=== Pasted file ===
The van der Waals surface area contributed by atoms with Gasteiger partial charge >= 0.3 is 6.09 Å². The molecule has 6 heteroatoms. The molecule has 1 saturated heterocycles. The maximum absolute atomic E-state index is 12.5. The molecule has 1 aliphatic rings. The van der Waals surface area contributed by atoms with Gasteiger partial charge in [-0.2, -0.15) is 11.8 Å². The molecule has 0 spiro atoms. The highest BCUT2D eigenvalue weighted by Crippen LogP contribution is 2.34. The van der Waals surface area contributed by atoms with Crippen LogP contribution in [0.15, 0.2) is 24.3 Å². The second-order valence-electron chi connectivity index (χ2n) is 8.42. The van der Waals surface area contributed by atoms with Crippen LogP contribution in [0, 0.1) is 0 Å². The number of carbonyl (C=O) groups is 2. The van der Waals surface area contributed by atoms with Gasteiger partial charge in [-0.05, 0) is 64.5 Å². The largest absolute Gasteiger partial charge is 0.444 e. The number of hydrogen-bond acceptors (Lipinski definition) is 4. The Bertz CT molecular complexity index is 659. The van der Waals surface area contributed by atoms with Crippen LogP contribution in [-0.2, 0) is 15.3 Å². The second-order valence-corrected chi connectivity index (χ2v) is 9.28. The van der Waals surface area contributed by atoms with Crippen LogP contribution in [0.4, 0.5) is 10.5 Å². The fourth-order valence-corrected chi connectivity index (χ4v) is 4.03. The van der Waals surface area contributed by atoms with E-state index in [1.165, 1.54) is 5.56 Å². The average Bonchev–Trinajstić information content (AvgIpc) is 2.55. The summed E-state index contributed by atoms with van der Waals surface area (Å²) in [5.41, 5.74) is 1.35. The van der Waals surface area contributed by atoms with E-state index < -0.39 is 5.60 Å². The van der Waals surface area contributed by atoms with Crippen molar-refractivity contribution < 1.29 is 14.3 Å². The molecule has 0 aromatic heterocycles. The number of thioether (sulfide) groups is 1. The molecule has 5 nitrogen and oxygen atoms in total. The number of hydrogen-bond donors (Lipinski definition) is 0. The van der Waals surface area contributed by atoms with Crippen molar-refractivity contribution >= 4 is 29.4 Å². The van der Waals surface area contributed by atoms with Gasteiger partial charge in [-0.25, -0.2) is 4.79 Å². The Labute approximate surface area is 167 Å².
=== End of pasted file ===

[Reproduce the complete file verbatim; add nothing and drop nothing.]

The van der Waals surface area contributed by atoms with Gasteiger partial charge >= 0.3 is 6.09 Å². The molecule has 6 heteroatoms. The molecule has 1 saturated heterocycles. The maximum absolute atomic E-state index is 12.5. The molecule has 1 aliphatic rings. The van der Waals surface area contributed by atoms with Gasteiger partial charge in [-0.2, -0.15) is 11.8 Å². The molecule has 0 spiro atoms. The highest BCUT2D eigenvalue weighted by Crippen LogP contribution is 2.34. The van der Waals surface area contributed by atoms with Crippen LogP contribution in [0.15, 0.2) is 24.3 Å². The second-order valence-electron chi connectivity index (χ2n) is 8.42. The van der Waals surface area contributed by atoms with Crippen LogP contribution in [0, 0.1) is 0 Å². The number of carbonyl (C=O) groups is 2. The van der Waals surface area contributed by atoms with Gasteiger partial charge in [-0.05, 0) is 64.5 Å². The largest absolute Gasteiger partial charge is 0.444 e. The number of hydrogen-bond acceptors (Lipinski definition) is 4. The Bertz CT molecular complexity index is 659. The van der Waals surface area contributed by atoms with Crippen LogP contribution in [-0.2, 0) is 15.3 Å². The second-order valence-corrected chi connectivity index (χ2v) is 9.28. The van der Waals surface area contributed by atoms with Crippen LogP contribution in [0.4, 0.5) is 10.5 Å². The fourth-order valence-corrected chi connectivity index (χ4v) is 4.03. The van der Waals surface area contributed by atoms with E-state index in [1.165, 1.54) is 5.56 Å². The average Bonchev–Trinajstić information content (AvgIpc) is 2.55. The summed E-state index contributed by atoms with van der Waals surface area (Å²) in [5.41, 5.74) is 1.35. The van der Waals surface area contributed by atoms with E-state index < -0.39 is 5.60 Å². The van der Waals surface area contributed by atoms with Crippen molar-refractivity contribution < 1.29 is 14.3 Å². The molecule has 0 aromatic heterocycles. The number of thioether (sulfide) groups is 1. The molecule has 5 nitrogen and oxygen atoms in total. The number of hydrogen-bond donors (Lipinski definition) is 0. The van der Waals surface area contributed by atoms with Crippen molar-refractivity contribution >= 4 is 29.4 Å². The van der Waals surface area contributed by atoms with Gasteiger partial charge in [-0.25, -0.2) is 4.79 Å². The Labute approximate surface area is 167 Å².